This section is from the book "Wayside And Woodland Blossoms", by Edward Step. Also available from Amazon: Wayside And Woodland Blossoms: A Guide To British Wild-Flowers.
Wallflower. Wall Gillyflower.
Procumbent Wood-sorrel (O. corniailata), with much-branched stalk ; both stalk and branches soon becoming procumbent ; and the flowers borne two or three on one peduncle. Leaves and stalks bronzed. Flowers June to September.
Upright Yellow Wood-sorrel (O.'stricta), similar to the last, but with stem more erect; flowers two to eight on one peduncle.
This is not a British plant, though it has become firmly established on many old ruins throughout the country. It is a native of Central and Northern Europe, and according to Loudon was introduced to England in 1573. It is never found growing on rocks in this country, as would be the case were it a native. In some districts it is known as Gillyflower, a name corrupted from the French, Girofiee de Muraille. Old writers who use the name Gillyflower refer to the Clove Pink; in the present day the plant usually intended by the term is the Garden Stock. Culpepper calls this Winter Gillyflower. The wild plants are always the single yellow variety.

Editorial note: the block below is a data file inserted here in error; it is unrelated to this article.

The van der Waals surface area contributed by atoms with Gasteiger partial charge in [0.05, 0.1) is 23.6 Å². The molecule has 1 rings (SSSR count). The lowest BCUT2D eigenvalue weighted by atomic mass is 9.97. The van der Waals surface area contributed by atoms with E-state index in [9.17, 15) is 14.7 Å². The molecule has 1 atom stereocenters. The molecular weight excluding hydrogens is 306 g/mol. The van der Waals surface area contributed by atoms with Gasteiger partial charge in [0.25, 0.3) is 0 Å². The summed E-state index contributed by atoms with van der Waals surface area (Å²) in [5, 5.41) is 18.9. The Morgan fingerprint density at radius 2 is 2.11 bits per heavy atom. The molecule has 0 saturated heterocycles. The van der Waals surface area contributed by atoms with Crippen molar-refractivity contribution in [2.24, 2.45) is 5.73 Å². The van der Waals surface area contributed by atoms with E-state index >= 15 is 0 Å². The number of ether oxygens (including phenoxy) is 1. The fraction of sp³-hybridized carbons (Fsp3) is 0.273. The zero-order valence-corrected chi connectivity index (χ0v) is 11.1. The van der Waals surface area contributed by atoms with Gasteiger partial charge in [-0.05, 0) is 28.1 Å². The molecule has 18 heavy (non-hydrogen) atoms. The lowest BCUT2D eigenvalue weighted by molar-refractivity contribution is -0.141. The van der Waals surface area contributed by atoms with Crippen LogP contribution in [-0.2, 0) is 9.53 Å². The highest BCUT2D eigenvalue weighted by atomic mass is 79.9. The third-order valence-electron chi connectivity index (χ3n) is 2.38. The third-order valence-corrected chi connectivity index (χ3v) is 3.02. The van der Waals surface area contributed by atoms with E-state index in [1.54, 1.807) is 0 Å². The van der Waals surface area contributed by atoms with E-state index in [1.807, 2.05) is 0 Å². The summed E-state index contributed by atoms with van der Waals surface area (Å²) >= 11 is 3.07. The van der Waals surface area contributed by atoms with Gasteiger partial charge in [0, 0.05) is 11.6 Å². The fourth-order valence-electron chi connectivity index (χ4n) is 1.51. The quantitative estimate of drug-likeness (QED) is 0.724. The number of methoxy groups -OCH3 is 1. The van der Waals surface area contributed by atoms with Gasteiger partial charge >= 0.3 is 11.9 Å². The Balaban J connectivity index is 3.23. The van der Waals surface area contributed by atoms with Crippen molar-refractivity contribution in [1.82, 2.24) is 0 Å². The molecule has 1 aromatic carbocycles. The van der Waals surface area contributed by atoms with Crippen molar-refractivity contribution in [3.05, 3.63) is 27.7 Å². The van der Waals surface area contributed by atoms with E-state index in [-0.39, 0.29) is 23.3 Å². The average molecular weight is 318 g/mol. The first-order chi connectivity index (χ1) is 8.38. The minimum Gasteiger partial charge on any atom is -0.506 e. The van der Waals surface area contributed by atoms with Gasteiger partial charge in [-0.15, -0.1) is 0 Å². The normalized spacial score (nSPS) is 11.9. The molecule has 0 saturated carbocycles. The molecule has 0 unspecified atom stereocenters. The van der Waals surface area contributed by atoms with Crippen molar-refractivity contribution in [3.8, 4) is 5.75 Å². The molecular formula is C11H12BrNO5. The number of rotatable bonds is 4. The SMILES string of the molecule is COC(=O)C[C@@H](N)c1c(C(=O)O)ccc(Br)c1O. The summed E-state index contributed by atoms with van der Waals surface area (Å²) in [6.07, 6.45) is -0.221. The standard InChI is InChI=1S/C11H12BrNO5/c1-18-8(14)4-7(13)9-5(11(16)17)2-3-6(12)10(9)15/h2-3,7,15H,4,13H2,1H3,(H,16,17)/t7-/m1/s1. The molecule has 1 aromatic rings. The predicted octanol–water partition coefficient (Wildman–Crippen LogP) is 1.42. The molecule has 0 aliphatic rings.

It is a Cruciferous plant, like the Bittercress and Shepherd's Purse, and the structure of the flowers is very similar to those. The sepals are very long, and for economy's sake that part of the petal that is hidden within the calyx is a narrow claw. The long ovary is surmounted by the two-lobed stigma, and develops into a long pod, 2 or 2½ inches long, containing a large number of reddish seeds. It flowers in May and June chiefly, but also irregularly in mild winters.
It is the only species occurring wild, but in the garden it has produced many grand varieties. The name is most probably derived from the Greek, cheir, the hand, and anthos, flower - that is a flower suited by its fragrance to be held as a bouquet.
The Cruciferae, to which these plants belong, is an important Natural Order, con-taining five-and-twenty British genera and a great many species. All are distinguished by the cruciform flowers, by means of which a' botanist can distinguish a crucifer at once. Many of our most important garden and kitchen herbs are crucifers, including the majority of our green vegetables and roots, such as cabbage, turnip, radish, mustard (see p. 90), cress, kale, etc.